Canadian corporate governance structures are usually guided by regulations, best practices, and industry organizations such as the Institute of Corporate Directors. Corporate governance management software must be highly customizable in order to be applicable to each kind of corporate governance structure, and to each unique business.
There are three distinct corporate governance structures in Canada: For-profit corporations, Government (crown) corporations, and Not-for-profit organizations.
This is the category that most corporations in Canada will fall under. For-profit corporations further subdivide into corporations that publicly trade shares, corporations with privately held shares, and corporations which have private shares divided up among a family which, through these shares, control the corporation. The third kind may or may not also trade shares publicly, but usually the family holds the majority stake when its members’ shares are combined.
The Canadian for-profit corporate governance landscape is a hybrid between American and British models, but still being based on the British Common Law system. A Canadian board may have fewer company executives on the board than a UK board, but is more likely to have a board chair that is not the company CEO, which is typically an American practice. Legal governance management software such as DiliTrust Governance can simplify management of legal entities, representatives and authorizations; contracts, real estate holdings and intellectual property- ensuring a transparent picture for management and third-party audits.
Also called “government corporations”, these are corporations that are owned by the Sovereign of Canada, or “the Crown”. They are usually businesses or services which would not be economically viable on their own or do not fit within the scope of services that a ministry of the Canadian government would provide. Export Development Canada, Farm Credit Canada, and several national museums and galleries are examples of Canadian crown corporations. While each Crown Corporation has its own structure of corporate governance, they are given guidelines by the Canadian government which are recommended but not required.. The guidelines suggest that they report on how their own policies adhere to or differ from the government guidelines in their annual reports. The same guidelines are also provided as a roadmap for public enterprises.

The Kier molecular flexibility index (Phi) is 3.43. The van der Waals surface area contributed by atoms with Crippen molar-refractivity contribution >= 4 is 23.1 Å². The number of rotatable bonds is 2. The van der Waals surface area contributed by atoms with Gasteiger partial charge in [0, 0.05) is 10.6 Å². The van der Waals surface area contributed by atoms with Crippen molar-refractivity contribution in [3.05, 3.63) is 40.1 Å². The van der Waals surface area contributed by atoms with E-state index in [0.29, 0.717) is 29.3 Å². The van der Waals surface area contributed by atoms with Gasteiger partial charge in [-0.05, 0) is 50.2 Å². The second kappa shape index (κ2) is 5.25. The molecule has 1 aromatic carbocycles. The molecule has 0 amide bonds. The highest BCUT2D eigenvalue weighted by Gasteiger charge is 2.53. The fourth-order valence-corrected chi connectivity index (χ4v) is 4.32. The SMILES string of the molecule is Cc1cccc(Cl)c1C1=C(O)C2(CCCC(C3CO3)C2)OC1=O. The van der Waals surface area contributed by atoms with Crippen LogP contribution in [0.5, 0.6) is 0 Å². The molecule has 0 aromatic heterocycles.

Corporate governance management software must work fluently in both official Canadian languages - English and French - to be successfully adopted by a Crown Corporation. DiliTrust’s multilingual capacities ensure that this vital requirement is met.
A not-for-profit corporation is philanthropic and does not pay taxes in Canada. A nonprofit corporation may be a medical facility such as a hospital, an academic institution such as a university, or a charity to which promotes a specific cause. While the structure of a not-for-profit corporation may be similar to a for-profit corporation, the activities are very different and as such the governance needs are different as well. According to Chartered Professional Accountants (CPA) Canada, transparency and accountability is becoming increasingly important to both stakeholders and the general public, and better governance is possible with a software solution such as DiliTrust Governance. Easy-to-access reports on all company holdings and legal activities are a necessary part of a transparent governance structure for a not-for-profit corporation.
Each Corporation Has a Unique Footprint
Since each corporation has a unique footprint in its corporate governance structure, DiliTrust Governance is designed to be highly customizable. While the majority of our deployments are with for-profit corporations, we have clients that fit into all manner of corporate structures all over the world. DiliTrust Governance has the capacity to encompass not just Canadian corporate governance structures, but governance structures all over the world - making it an ideal solution for Canadian companies with international subsidiaries.
published on 2018/28/09